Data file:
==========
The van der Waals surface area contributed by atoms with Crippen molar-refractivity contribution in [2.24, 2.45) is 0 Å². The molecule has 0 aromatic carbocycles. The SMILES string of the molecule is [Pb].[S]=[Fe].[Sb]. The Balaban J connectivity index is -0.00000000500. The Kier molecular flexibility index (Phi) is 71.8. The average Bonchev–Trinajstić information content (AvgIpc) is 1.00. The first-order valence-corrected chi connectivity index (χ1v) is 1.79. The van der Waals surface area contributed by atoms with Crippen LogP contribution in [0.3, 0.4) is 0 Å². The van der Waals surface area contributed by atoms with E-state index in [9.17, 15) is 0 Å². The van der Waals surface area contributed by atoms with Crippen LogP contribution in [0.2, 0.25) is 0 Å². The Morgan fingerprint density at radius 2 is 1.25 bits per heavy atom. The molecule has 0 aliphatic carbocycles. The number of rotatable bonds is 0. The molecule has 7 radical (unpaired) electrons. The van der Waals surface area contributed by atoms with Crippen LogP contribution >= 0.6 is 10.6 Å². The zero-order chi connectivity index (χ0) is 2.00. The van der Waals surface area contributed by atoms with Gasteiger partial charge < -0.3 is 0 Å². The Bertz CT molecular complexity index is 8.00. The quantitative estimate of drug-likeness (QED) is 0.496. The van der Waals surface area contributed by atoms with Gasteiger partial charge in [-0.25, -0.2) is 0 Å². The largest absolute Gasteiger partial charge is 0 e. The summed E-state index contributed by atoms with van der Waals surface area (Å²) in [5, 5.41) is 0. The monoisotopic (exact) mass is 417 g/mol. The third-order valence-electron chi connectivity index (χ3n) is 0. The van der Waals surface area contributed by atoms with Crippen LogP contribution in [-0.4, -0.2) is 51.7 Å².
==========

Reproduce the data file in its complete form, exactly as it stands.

The van der Waals surface area contributed by atoms with Crippen molar-refractivity contribution in [2.24, 2.45) is 0 Å². The molecule has 0 aromatic carbocycles. The SMILES string of the molecule is [Pb].[S]=[Fe].[Sb]. The Balaban J connectivity index is -0.00000000500. The Kier molecular flexibility index (Phi) is 71.8. The average Bonchev–Trinajstić information content (AvgIpc) is 1.00. The first-order valence-corrected chi connectivity index (χ1v) is 1.79. The van der Waals surface area contributed by atoms with Crippen LogP contribution in [0.3, 0.4) is 0 Å². The van der Waals surface area contributed by atoms with E-state index in [9.17, 15) is 0 Å². The van der Waals surface area contributed by atoms with Crippen LogP contribution in [0.2, 0.25) is 0 Å². The Morgan fingerprint density at radius 2 is 1.25 bits per heavy atom. The molecule has 0 aliphatic carbocycles. The number of rotatable bonds is 0. The molecule has 7 radical (unpaired) electrons. The van der Waals surface area contributed by atoms with Crippen LogP contribution >= 0.6 is 10.6 Å². The zero-order chi connectivity index (χ0) is 2.00. The van der Waals surface area contributed by atoms with Gasteiger partial charge < -0.3 is 0 Å². The Bertz CT molecular complexity index is 8.00. The quantitative estimate of drug-likeness (QED) is 0.496. The van der Waals surface area contributed by atoms with Gasteiger partial charge in [-0.25, -0.2) is 0 Å². The largest absolute Gasteiger partial charge is 0 e. The summed E-state index contributed by atoms with van der Waals surface area (Å²) in [5, 5.41) is 0. The monoisotopic (exact) mass is 417 g/mol. The third-order valence-electron chi connectivity index (χ3n) is 0. The van der Waals surface area contributed by atoms with Crippen LogP contribution in [-0.4, -0.2) is 51.7 Å².